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Issue 05/2015

  • Text
  • Bioplastics
  • Materials
  • Barrier
  • Packaging
  • Biobased
  • Products
  • Plastics
  • Biodegradable
  • Renewable
  • Carbon

Barrier A multilayer

Barrier A multilayer cellulosic packaging with a bio‐based barrier Multilayer cellulosic packaging systems for food or beverages generally consist of paper or board and a polyethylene layer that is included to provide the necessary water barrier properties. Packaging systems for wet and dry products requiring higher barrier properties contain an additional aluminum foil layer, which extends the shelf life of the packed food. Cellulose is recycled at papermaking plants, which first grind and then repulp the recovered packaging material. A residual fraction, which can range from 30 % by weight for material in board‐based laminates and more for paper‐based laminates (making re‐ cycling of the latter impractical) is made up of aluminum and polyethylene, which can be used to injection mold low value applications. The cellulose fibers recovered from the glued laminate systems made up of layers of cellulose and polyethylene tend to be of low quality. Recycling is therefore not convenient – and composting not possible. By partially or totally replacing the polyethylene in such multilayer systems with a proteinmanagement based film, the end‐of‐life options would be considerably improved in T he BioBoard life cycle (source IRIS) terms of the environmental impact of post‐consumer packaging, as the different materials can be better separated or composted. The BIOBOARD European project [1] has been set up to examine the possible options for multilayer cellulosic based packaging. Previously, a protein‐based coating was found to improve the oxygen barrier properties of multilayer plastic films when produced by wet coating [2]. However, extrusion coating is normally used in the paper and board industries to assemble the cellulosic and plastic layers at high speed. As a preliminary step towards preparing the new multilayer packaging, the protein‐based layer was produced by flat die extrusion, a conventional method for producing plastic films, which can then be laminated to paper. However, the extrusion of proteins is a topic which is not yet fully understood from the scientific point of view. The controlled and reliable extrusion of proteins is quite challenging, as proteins tend to degrade when heated. Extensive studies on simple whey protein mixtures processed at lab scale [3] have shown that, in order to be able to extrude them, the proteins need to be modified to display a thermoplastic behaviour. Process parameters, such as temperature, plasticizer concentration, and processing time influence the properties. Within the scope of the Bioboard project, plastic formulations composed of waste proteins derived from the cheese or potato industry and biodegradable polyesters were developed and produced by twin screw extrusion. The process is of especial interest, as the plasticization of the protein, reactive modification, blending with biodegradable polyesters and the addition of potato pulp filler were optimised in a single extrusion step, thus making the process more sustainable from both an economic and environmental point of view. Interestingly, it was found that potato pulp, a by‐product of the starch industry that also contains fibers, can be used as a filler to increase the mechanical resistance of extruded whey protein‐based films [4]. The first application of the new biodegradable film was sought in multilayer cellulosic packaging, such as brick‐shaped packaging for beverages or pouches for dehydrated products, but it could also be applied in the production of flexible plastic packaging. The studies performed in the course of the project also showed that it was possible to modify the properties of the proteinbased blends, which means these also have potential for use in rigid packaging, such as thermoformable trays or containers. 46 bioplastics MAGAZINE [05/15] Vol. 10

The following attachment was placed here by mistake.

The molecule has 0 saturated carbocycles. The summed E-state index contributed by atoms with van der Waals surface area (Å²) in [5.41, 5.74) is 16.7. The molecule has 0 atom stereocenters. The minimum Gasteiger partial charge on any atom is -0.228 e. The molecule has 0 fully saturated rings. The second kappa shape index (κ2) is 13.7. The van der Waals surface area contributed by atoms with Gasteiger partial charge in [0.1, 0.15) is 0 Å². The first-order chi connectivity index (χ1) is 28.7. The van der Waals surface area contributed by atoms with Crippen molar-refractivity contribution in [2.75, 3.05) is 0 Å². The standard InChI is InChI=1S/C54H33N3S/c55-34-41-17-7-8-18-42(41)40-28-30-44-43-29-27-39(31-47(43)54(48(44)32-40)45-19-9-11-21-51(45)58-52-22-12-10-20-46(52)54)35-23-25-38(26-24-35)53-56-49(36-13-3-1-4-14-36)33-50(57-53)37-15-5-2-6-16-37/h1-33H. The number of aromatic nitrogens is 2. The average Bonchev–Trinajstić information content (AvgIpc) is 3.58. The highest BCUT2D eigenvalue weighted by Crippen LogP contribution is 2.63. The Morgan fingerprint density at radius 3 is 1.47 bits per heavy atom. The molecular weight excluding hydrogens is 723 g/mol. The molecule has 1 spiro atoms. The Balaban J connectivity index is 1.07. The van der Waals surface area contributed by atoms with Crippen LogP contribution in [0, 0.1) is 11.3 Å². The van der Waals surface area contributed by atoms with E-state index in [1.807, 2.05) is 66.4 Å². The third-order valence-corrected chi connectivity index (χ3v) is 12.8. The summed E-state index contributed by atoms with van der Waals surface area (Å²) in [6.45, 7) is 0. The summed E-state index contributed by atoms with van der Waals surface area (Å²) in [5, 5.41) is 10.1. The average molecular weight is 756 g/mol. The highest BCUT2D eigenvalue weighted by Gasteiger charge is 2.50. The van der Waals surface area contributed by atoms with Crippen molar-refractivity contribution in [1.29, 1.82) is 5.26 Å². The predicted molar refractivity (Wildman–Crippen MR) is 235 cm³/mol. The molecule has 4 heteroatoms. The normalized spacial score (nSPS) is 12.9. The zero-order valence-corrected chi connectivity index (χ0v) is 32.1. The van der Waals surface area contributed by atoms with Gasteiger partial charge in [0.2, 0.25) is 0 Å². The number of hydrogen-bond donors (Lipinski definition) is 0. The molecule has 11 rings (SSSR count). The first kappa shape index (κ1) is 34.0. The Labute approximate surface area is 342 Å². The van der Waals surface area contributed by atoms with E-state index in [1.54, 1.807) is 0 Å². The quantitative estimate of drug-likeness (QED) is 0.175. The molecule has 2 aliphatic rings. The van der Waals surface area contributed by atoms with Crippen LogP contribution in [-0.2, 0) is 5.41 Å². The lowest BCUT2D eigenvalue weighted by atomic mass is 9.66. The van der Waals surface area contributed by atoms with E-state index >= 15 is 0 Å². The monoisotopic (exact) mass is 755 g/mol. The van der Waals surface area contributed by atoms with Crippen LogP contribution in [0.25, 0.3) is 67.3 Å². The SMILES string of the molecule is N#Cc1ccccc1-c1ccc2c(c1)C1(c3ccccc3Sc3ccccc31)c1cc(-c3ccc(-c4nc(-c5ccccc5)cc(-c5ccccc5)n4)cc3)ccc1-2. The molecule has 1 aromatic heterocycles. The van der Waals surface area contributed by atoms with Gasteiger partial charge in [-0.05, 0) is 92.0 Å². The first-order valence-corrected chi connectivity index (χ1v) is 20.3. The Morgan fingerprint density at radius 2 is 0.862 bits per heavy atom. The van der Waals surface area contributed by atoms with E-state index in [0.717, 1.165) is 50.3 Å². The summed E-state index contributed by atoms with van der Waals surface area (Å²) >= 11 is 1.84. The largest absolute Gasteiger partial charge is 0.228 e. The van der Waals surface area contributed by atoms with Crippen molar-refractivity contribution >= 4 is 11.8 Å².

Barrier While Bioboard offers a new, biobased, extrudable solution and contributes to the available knowledge about protein extrusion, it also exhibits good benefits in terms of the environment, as it is based on waste and promotes recycling and composting practices for post-consumer packaging. However, more research is needed to overcome the remaining hurdles, such as improving processability of the material so that it could be used industrially in packaging and no-packaging applications in the future. The author wishes to acknowledge the European Community‘s Seventh Framework Programme for Research, technological development and demonstration for co-funding the Bioboard European project [grant agreement nº 315313] [1] [2] E. Bugnicourt, M. Schmid, O. Mc. Nerney, J. Wildner, L. Smykala, A. Lazzeri, P. Cinelli, “Processing and Validation of Whey-Protein-Coated Films and Laminates at Semi-Industrial Scale as Novel Recyclable Food Packaging Materials with Excellent Barrier Properties”, Advances in Materials Science and Engineering, vol. 2013, Article ID 496207, 10 pages, 2013 [3] V. M. Hernandez-Izquierdo and J. M. Krochta, “Thermoplastic processing of proteins for film formation - A review,” J. Food Sci., vol. 73, no. 2, pp. R30–R39, 2008. [4] M. Schmid, C. Herbst, K. Müller, A. Stäbler, D. Schlemmer, M.-B. Coltelli, and A. Lazzeri. “How potato pulp as filler in thermoplastic WPI/PBS Blends affects mechanical properties and water vapor transmission rate”, Polymer-Plastics Technology and Engineering, submitted, 2015 By: Maria-Beatrice Coltelli Researcher University of Pisa, Italy Elodie Bugnicourt Group Leader EcoMaterials Innovació i Recerca Industrial i Sostenible (IRIS) Castelldefels, Spain © Resysta Furniture and Decking (2), Faurecia, Tecnaro Sixth WPC & NFC Conference, Cologne Wood and Natural Fibre Composites 16 – 17 December 2015, Maritim Hotel, Germany World’s Largest WPC & NFC Conference in 2015! Market opportunities through intersectoral innovation in Wood-Plastic Composites and Natural Fibre Composites New applications – huge replacement potential in plastics and composites! ■ The international two-day programme, taking place in English ■ The world’s most comprehensive WPC exhibition ■ Vote for „The Wood and Natural Fibre Composite Award 2015“ ■ Gala dinner and other excellent networking opportunities Programme, Sponsors: Dr. Asta Eder Organisation, Communication, Exhibition: Dominik Vogt Organiser: nova-Institut GmbH Chemiepark Knapsack Industriestraße 300 50354 Hürth Germany bioplastics MAGAZINE [05/15] Vol. 10 47